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Case Studies and Answer Analysis for NCCAOM Exam in Foundation of Oriental Medicine
Case studies are very common for acupuncture school students, either in class exams or during taking the national board exam. Most test takers feel they have no idea where they should start and how they should start to analyze those complicated cases.
We Get Letters & Email
Another Slap in the Face for DCs; I Know Where to Find the Missing Chiropractic Patients; Clarification on Vitamin D Study.
The Good, the Bad and the Successful in Social Marketing
You might be thinking, "social marketing, don't you mean social media?" No, I mean social marketing. Every day, I keep reading, hearing and learning more and more about the changes happening in social media.
Diet, Nutrition and the Context of Risk (Part 2): Food Poisoning
Other than the morbidity and mortality linked to eating too much food, "all-natural" organisms that contaminate our food cause more illness, more hospitalizations and more death than food contaminated by heavy metals, plastics, preservatives, artificial colors, emulsifiers, artificial sweeteners and pesticides combined.
Does Anyone Know You're a Good Chiropractor?
If you had a chance to read the recent article in Time magazine (April 6), you know it provided some good information about the efficacy of chiropractic to the magazine's substantial consumer audience.
Herbal Medicine Continues to Evolve
Product manufacturers, industry partners, distributors and practitioners work as a collective Traditional Chinese Herbal Medicine (TCHM) community to produce high quality TCHM prescriptions that bring low-risk healthcare to thousands of patients everyday.
Bring on the Bitters
Out of all the possible flavor choices with foods, such as sweet, sour, salty, and umami (deliciousness), which would you choose first? Bitter, though not as enjoyable, is also a flavor.
Day in the Life of an Advanced- Practice DC (Pt. 2)
Let's continue our Q&A with Stephen Perlstein, DC, APC, chair of the New Mexico Chiropractic Association PAC and president of the American Academy of Chiropractic Physicians. Part 1 of this interview appeared in the May 1 issue.
F4CP Campaign Addresses Public Misperceptions of Chiropractic
In late 2015, results of the Gallup-Palmer College of Chiropractic Inaugural Report: Americans' Perceptions of Chiropractic were published. The report found that 33.6 million U.S. adults (14 percent) had utilized chiropractic care within the previous 12 months.
Are Herbs Useful for Chronic Pain?
The human nervous system is what makes us special, but our greatest strength also makes us vulnerable: witness the growing incidence of chronic addictions, anxiety, depression, sleep disorders and chronic pain syndromes.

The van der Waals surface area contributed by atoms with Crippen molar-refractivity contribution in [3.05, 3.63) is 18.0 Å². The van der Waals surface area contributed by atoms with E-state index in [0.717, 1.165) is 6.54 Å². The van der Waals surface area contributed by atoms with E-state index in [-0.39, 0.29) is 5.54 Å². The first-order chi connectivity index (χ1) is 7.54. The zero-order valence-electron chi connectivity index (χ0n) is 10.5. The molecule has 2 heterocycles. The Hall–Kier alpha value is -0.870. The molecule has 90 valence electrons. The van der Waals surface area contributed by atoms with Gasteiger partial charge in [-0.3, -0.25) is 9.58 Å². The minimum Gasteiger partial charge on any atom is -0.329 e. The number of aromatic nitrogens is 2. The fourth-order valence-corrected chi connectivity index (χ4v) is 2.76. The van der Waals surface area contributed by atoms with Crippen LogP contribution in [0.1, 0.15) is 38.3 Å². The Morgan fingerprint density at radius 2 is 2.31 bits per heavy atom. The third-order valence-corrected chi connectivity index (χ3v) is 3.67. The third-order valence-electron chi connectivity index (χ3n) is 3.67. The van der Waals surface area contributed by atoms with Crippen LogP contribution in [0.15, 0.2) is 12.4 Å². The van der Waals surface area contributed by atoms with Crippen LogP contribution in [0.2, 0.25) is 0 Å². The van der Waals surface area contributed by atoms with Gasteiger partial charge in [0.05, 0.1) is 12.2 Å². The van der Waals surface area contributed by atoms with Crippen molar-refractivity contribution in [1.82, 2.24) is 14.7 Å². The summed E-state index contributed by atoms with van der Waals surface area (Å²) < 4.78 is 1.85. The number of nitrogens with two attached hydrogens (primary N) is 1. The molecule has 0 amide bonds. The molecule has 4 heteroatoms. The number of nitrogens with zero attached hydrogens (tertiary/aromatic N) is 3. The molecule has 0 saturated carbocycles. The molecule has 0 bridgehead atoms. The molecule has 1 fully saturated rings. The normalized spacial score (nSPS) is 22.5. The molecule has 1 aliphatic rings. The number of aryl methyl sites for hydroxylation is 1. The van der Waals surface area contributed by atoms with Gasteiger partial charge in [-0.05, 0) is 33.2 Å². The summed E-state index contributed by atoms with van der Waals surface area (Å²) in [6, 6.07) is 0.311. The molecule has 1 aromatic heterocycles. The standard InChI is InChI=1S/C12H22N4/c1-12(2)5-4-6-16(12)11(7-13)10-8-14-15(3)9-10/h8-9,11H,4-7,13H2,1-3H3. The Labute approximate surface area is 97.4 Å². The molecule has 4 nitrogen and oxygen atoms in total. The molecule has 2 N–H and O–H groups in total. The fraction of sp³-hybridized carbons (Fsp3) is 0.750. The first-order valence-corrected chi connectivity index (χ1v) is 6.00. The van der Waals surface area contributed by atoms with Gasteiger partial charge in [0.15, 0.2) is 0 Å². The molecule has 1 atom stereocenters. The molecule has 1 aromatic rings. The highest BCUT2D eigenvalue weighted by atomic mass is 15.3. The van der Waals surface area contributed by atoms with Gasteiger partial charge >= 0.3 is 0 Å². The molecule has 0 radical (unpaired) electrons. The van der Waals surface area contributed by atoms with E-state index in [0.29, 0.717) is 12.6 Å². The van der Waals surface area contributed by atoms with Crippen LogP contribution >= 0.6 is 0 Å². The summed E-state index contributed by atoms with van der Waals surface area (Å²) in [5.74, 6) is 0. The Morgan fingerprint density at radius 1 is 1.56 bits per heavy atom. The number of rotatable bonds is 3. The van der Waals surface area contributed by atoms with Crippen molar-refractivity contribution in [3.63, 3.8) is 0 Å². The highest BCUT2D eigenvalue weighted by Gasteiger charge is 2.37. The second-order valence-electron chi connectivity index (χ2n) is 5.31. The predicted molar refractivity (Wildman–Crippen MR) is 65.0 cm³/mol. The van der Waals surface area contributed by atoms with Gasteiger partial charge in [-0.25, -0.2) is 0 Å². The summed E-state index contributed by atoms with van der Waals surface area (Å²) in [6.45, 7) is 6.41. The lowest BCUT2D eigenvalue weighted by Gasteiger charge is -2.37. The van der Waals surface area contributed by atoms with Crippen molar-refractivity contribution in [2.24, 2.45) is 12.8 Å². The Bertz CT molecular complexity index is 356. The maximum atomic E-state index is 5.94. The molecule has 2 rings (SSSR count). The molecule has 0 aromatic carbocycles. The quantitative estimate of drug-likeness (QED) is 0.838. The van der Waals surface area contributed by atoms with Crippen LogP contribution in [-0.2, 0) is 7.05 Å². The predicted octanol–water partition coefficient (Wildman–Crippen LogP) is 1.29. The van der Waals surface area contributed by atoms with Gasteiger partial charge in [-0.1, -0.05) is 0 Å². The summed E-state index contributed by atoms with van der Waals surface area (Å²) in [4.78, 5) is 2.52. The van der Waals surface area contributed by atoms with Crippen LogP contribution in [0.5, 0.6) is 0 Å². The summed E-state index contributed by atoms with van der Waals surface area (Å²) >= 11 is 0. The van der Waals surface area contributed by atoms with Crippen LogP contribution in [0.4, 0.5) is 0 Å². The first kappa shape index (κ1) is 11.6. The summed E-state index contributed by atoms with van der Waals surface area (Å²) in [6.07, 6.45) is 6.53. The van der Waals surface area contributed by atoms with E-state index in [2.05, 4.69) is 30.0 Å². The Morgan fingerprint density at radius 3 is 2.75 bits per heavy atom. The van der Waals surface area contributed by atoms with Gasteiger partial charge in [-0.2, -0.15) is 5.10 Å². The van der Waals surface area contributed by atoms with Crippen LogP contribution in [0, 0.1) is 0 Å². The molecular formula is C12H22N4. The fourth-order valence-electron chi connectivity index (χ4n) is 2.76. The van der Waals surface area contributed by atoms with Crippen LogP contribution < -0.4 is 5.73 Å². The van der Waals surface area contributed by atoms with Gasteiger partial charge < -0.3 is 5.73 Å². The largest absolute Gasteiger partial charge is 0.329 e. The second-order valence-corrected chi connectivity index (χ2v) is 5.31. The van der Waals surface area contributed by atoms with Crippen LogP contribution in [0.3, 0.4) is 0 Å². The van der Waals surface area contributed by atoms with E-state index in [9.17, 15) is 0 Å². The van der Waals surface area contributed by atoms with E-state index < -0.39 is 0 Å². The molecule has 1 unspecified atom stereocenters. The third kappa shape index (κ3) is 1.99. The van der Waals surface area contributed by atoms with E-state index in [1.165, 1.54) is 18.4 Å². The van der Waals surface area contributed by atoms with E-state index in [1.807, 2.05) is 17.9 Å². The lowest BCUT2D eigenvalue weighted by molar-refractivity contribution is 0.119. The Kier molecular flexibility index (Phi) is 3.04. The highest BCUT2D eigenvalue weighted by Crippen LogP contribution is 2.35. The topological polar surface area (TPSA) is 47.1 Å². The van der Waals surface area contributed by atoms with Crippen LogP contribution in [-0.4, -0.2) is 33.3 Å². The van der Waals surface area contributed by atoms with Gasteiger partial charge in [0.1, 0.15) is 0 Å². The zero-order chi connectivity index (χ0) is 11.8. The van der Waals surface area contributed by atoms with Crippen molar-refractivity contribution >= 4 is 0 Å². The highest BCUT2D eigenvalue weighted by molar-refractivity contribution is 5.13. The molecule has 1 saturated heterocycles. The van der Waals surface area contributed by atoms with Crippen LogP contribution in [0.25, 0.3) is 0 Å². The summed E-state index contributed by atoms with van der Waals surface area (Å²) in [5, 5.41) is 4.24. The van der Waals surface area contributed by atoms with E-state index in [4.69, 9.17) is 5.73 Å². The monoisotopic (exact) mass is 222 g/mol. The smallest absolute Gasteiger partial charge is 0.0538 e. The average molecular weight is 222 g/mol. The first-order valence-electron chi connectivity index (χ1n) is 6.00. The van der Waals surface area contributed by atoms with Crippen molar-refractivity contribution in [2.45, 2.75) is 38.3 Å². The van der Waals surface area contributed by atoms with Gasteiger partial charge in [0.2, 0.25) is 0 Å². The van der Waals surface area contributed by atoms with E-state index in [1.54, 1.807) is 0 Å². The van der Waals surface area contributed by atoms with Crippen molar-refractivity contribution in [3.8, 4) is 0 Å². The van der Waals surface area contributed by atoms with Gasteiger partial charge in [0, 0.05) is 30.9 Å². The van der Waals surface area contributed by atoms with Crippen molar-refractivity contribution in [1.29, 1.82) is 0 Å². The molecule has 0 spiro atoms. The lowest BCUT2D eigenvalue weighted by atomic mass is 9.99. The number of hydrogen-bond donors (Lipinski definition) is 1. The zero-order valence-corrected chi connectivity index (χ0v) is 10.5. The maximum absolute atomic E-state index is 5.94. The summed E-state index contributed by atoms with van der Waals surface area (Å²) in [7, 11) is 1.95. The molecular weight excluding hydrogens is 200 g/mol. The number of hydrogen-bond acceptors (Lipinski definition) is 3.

The Eight Extraordinary Confluent Points
The eight extraordinary confluent points are a very popular set of acupuncture points in the modern practice of acupuncture. They are also called the intersection, meeting, command, opening, master, and the flowing and pooling points of the eight extraordinary vessels.
Time for World-Wide Growth
Acupuncture is the organically growing around the world. The legislative body in Quatar has said acupuncture is "okay." The United States has five states to go to have every state recognized and regulated.
Introducing the Dynamic Chiropractic Digital Edition
In response to the changing habits of our readers, Dynamic Chiropractic is proud to introduce a digital edition of the publication beginning with the July 2016 issue.
The Liver: The Official of Planning
The Liver, with its paired Official, the Gall Bladder, belongs to the Element Wood within us. Wood grants us the power of birth – new beginnings, growth, breaking through boundaries and surging forward. It is the vigorous, exuberant energy of the spring season.
Acupuncture at a Pain Clinic
Introduction: Pain is the most comprehensive human experience. The experience of pain is associated with the somatic, emotional and social impact. Pain has not only somatic symptoms, but also psycho-social dimension, especially in case of chronic pain.
Five-Element Reaches Out to Serve the Community
In 2006, a student at the Institute of Taoist Education and Acupuncture (ITEA) approached the administration about an idea for his senior project.
How to Bill Evaluation and Management Codes
Q: I am in need for guidance on how to bill evaluation and management (E&M) codes in addition to acupuncture the same date of service, I have never been paid for an exam when done with acupuncture and I believe I am doing it wrong.
Chiropractic Needs a Lesson in Education
The American Chiropractic Association has launched a campaign, The National Medicare Equality Petition, to enact federal legislation that would achieve full physician status for DCs in Medicare.
Shoulder Rehab: The Gait Connection
Shoulder problems can be difficult to rehab completely for several reasons. The shoulder is made up of several joints that must function together smoothly to provide the extreme mobility that is possible and necessary for many activities.
Treatment of Type 1 Diabetes Mellitus: The Latest Breakthroughs
There are now more than 29 million diabetics in the U.S. and 10% of them have Type 1. The incidence has been increasing in recent years at an epidemic rate.
Immunotherapy: Where Molecular Medicine Crosses Into Holistic Thinking
Immunotherapy, and its promise as a cancer treatment, has been in the news a lot in the last few years, and for good reason. Real shifts are happening in oncology and exciting researchers, clinicians, and patients.
2016 Trudy McAlister Foundation AOM Scholars
This year, the Trudy McAlister Foundation (TMF) received a record number of excellent applications for the 2016 scholarship awards and has awarded five scholarships for $2000 each. More information is available on our website: AOMScholarship.org